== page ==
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This mom posted a very simple fridge hack — and she's shocked it's gone viral

Healthy snacking has never been simpler.
Kitchen hacks
Sarah Hornung / The Eager Teacher
/ Source: TODAY

Since time is such a valuable commodity — especially at the start of a new school year — sometimes making healthy snacks easily accessible for everyone, all the time, can be difficult.

Perhaps that's why one mother's Facebook post showcasing a clever fridge hack has recently gone viral.

Sarah Hornung, a school administrator based in Buffalo, New York, is passionate about her job training teachers who help students with special needs. She's also incredibly passionate about meal prepping and staying organized in the kitchen.

On Sept. 15, the mom of two posted a picture showcasing the inside of her refrigerator door. Unlike many fridge doors that are crammed with condiments or eggs, Hornung's is beautifully yet simply organized, featuring plastic containers filled with fresh produce and healthy snacks like string cheese.

“After grocery shopping I always wash and prep all of the food that is considered self-serve in our house,” she explained on Facebook, adding that doing this allows all members of the family easy access to healthy snacks or something they can pack quickly in a lunchbox.

“I could leave the baby carrots in a bag or leave the grapes on the stems but they wouldn’t eat it,” she added.

Within two weeks, the post garnered over 85,000 likes and 32,000 comments, along with a staggering 115,000 shares.

"I think it's something that regardless of how old your kids are, what they like to eat or how much money you make, it is a doable idea. I think this is why it went viral,” Hornung told TODAY Food.

While this snack hack might be new to thousands across social media, it's actually something Hornung (who is now expecting her third child) says she's been doing for quite a while.

“I have been organizing my fridge like this since my oldest started daycare three years ago,” Hornung told TODAY. “He has food allergies so I was always packing him lunches and snacks and it was easiest on me as a working mom if I had everything ready to grab and go. As he and my middle child got older, they started going to this part of the fridge because it was organized and accessible. It evolved from there."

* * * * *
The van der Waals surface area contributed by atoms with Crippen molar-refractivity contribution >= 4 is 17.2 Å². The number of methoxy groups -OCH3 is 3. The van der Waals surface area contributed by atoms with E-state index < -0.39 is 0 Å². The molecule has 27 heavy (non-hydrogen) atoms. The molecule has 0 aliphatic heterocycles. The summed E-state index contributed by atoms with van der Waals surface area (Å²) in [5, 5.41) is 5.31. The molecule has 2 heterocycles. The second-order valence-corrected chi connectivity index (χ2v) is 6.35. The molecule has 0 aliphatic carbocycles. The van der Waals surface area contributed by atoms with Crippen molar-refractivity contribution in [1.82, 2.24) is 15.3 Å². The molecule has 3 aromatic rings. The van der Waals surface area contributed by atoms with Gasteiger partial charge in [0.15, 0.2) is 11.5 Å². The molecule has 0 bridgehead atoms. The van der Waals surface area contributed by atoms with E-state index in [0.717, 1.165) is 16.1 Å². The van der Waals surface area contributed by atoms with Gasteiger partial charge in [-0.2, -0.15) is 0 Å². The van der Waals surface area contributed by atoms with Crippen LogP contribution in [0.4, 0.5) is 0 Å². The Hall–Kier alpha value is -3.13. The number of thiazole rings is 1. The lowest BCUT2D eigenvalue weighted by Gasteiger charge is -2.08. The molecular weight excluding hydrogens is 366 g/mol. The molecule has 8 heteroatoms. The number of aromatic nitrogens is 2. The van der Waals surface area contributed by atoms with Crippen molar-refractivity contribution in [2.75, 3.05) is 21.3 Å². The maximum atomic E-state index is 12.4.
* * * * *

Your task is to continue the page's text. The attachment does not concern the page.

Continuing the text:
But Hornung has totally been floored by the overwhelming response on social media.

“I am shocked at how viral it became, but the more I read the comments from people, the more I understand it,” she said. “Everyone can relate to throwing out untouched produce at the end of the week and most parents find themselves in some kind of negotiation with kids over food on the regular."

Plus, Hornung added that she thinks parents are always looking for ways to make their lives easier. “It's not an expensive or complicated hack. All you need is some old quart containers and your normal grocery haul,” she said.

Photos of extremely organized pantries and closets (no doubt boosted by Marie Kondo's wildly popular cleaning method) have become all the rage online. But Hornung thinks some of those images might be intimidating to the average person trying to make simple upgrades.

“I have seen a lot of pictures of fridges and pantries on Instagram and Pinterest that are picture-perfect and filled with expensive specialty items," she said. "I think my post appealed to the masses because it looks like most people's fridges, just organized into containers I bought at a dollar store.“

Sarah Hornung loves creating little snack platters for her kids and their friends. She uses pre-prepped ingredients. Sarah Hornung / The Eager Teacher

Hornung also shared another one of her favorite ideas she uses to promote healthy eating in her household.

“I make 'char-kid-erie' boards with the foods that are prepped and ready to go, as well," she said, adding that giving her kids the power to choose has made mealtime more fun. "It’s an easy way to throw together a lunch on the weekends or an easy snack."

Char-kid-erie boards might just convince a few adults to have more fun at snack time, too.